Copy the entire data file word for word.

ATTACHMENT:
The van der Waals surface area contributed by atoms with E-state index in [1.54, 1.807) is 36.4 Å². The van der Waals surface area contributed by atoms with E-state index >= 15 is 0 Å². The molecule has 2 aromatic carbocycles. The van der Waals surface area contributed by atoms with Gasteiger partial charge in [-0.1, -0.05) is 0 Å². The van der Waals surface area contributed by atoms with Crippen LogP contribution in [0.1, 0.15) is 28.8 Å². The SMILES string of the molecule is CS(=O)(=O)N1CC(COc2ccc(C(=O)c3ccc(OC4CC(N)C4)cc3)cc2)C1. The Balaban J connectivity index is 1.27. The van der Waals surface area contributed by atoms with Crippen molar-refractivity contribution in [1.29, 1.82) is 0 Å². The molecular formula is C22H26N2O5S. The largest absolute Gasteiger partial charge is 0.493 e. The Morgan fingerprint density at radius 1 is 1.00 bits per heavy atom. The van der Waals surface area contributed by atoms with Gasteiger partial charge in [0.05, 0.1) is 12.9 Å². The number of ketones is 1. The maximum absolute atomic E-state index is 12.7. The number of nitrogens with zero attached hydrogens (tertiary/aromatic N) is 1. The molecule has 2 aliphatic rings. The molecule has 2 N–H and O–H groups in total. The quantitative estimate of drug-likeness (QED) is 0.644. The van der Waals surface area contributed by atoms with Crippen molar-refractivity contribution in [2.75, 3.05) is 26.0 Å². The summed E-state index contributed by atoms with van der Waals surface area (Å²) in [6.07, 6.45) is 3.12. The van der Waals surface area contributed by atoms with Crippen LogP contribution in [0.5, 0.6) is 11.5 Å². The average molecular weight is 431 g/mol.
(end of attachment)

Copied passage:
The van der Waals surface area contributed by atoms with E-state index in [1.54, 1.807) is 36.4 Å². The van der Waals surface area contributed by atoms with E-state index >= 15 is 0 Å². The molecule has 2 aromatic carbocycles. The van der Waals surface area contributed by atoms with Gasteiger partial charge in [-0.1, -0.05) is 0 Å². The van der Waals surface area contributed by atoms with Crippen LogP contribution in [0.1, 0.15) is 28.8 Å². The SMILES string of the molecule is CS(=O)(=O)N1CC(COc2ccc(C(=O)c3ccc(OC4CC(N)C4)cc3)cc2)C1. The Balaban J connectivity index is 1.27. The van der Waals surface area contributed by atoms with Crippen molar-refractivity contribution in [1.29, 1.82) is 0 Å². The molecular formula is C22H26N2O5S. The largest absolute Gasteiger partial charge is 0.493 e. The Morgan fingerprint density at radius 1 is 1.00 bits per heavy atom. The van der Waals surface area contributed by atoms with Gasteiger partial charge in [0.05, 0.1) is 12.9 Å². The number of ketones is 1. The maximum absolute atomic E-state index is 12.7. The number of nitrogens with zero attached hydrogens (tertiary/aromatic N) is 1. The molecule has 2 aliphatic rings. The molecule has 2 N–H and O–H groups in total. The quantitative estimate of drug-likeness (QED) is 0.644. The van der Waals surface area contributed by atoms with Crippen molar-refractivity contribution in [2.75, 3.05) is 26.0 Å². The summed E-state index contributed by atoms with van der Waals surface area (Å²) in [6.07, 6.45) is 3.12. The van der Waals surface area contributed by atoms with Crippen LogP contribution in [0.5, 0.6) is 11.5 Å². The average molecular weight is 431 g/mol.